In Part 1, Gayle shared the foundation of why and how to delegate. This article goes into specific advice on how to make the delegation experience a successful one for you and your volunteers.
• Be available.
Once your worker has directions and starts the job you can get on with your own tasks. Before you do, assure the recruit you are available for questions. For most jobs it is also advantageous to establish checkpoints—agreed upon times you check on the task’s progress. Resist any urge to pop in more often. Trusting people is essential to effective delegation.
• Encourage, appreciate, recognize.
The key to having a good supply of enthusiastic workers is to make heroes of the ones you already have. Even the busiest people enjoy, and will want to make time for, opportunities to serve where their contributions are appreciated. Recall how you felt last time someone gave you a spontaneous “Good job!” Words are powerful. Be generous with your honest praise.
Many churches with regular corps of volunteers have clever ways to identify them: shirts, hats, and pins with a special logo; regular dinners or luncheons; an honor roll in the newsletter or on the website. You will think of many more ways to show your appreciation for these important people—not just the work they produce.
• Evaluate results.
Delegation is more of an art than a science. Situations and people are different; there are no magic rules—only reliable guidelines. Don’t expect instant success. Your other skills have matured and improved with practice—so will your skills of delegation .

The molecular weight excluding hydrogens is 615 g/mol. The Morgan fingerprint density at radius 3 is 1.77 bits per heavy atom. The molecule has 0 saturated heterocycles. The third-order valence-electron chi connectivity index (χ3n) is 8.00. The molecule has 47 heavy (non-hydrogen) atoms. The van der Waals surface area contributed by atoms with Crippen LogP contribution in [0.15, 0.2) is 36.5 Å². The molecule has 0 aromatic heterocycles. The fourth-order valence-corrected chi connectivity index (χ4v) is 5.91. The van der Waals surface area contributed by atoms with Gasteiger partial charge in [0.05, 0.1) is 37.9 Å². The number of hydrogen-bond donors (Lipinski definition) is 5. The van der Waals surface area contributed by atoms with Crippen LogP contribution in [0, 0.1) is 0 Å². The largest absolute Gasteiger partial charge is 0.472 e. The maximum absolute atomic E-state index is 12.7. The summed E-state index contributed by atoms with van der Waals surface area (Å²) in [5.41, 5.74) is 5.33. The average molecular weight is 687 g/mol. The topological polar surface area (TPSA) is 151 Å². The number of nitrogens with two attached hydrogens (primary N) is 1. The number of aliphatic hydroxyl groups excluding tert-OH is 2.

Gauge how delegation is working for you by asking yourself some hard questions after each assignment is completed.
• Was time saved? Can I expect that in the future?
• Was the work done well?
• Did I pick the right person for the task?
• Was this a positive experience for all?
• What techniques would I repeat?
• What would I do differently?
• Put aside excuses.
Church office professionals offer a lot of reasons for choosing not to delegate: it is easier to do it myself; the job is mine so I should do it; I couldn’t find anyone to take this on; I don’t have time to explain to someone; it might not turn out well; I would just have to do it over. You can probably add an excuse or two of your own.
Each reason is plausible. Any one could persuade you to just “do it myself.” Nevertheless, the risks are slight compared to the benefits: your own professional growth, the opportunities for service provided, time and effort used most effectively, and a more balanced work load—for starters.
Take the risk. Delegate.
For Part One of "Effective Delegation, The Ultimate Balancing Act" CLICK HERE
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This is a great book to give out as a thank-you to anyone involved as a volunteer in the church communications ministry. Click on the book to go to the link that tells you more about it.